mobile and ad business. you have to look at it as a containment standpoint. not to belabor the metaphor, but they have to consider how to protect themselves, and what they are potentially going to buy from whatever they are harboring. this is the reality. both so muchyou for joining us. we will continue to follow this story as it develops. we will be taking a look at cyber security stocks that jumped today. nearly 5%. gains up tesla is cranking up the pressure to sell electric cars directly to consumers. the company sued the state of michigan to overturn its ban on direct sales by manufacturers. it is tesla's first lawsuit on the issue and it is on the home
turf of general motors and ford. tesla had been challenging these limitations on its sales model on a state by state basis. you have national implications as it races to bring its more affordable model three to market next year. the company plans unveil its solar roof idea next month. this after the board of solar city agreed to tesla's offer to buy it last month. elon musk said it on twitter. 28.ng for october comin coming up, linkedin unveiled its first big announcement since the microsoft merger. the ceo is with us next. this is bloomberg. ♪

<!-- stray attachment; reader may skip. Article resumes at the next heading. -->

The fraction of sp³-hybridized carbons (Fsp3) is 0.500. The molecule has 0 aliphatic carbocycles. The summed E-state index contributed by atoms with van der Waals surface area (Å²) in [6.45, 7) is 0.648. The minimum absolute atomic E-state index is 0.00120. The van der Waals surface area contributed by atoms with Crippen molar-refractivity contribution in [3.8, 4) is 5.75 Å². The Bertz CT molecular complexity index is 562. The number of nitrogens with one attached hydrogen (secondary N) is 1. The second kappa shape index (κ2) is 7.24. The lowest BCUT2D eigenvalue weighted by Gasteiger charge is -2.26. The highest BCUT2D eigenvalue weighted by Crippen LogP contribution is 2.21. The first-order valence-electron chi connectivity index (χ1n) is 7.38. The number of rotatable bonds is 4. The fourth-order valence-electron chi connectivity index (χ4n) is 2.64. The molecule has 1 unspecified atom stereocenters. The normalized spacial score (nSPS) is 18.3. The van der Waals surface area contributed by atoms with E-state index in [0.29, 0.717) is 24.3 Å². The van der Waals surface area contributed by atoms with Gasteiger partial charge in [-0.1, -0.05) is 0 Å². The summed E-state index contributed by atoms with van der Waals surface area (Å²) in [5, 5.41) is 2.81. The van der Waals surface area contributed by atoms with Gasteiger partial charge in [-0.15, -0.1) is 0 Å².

emily: on their latest funding --rd, airbnb has raised valuing the company at $30 billion. the wall street journal saying google capital is participating. the size of the round could go up to $850 million. airbnb is letting some employees sell a total of $200 million in stock at the same time. linkedins ready for -- is ready for its first big product launch since microsoft bought the company. they are offering a.i. messaging. i sat down with jeff winner for -- jeff weiner for an exclusive view. >> helping our member say connected and informed is one of our central value propositions.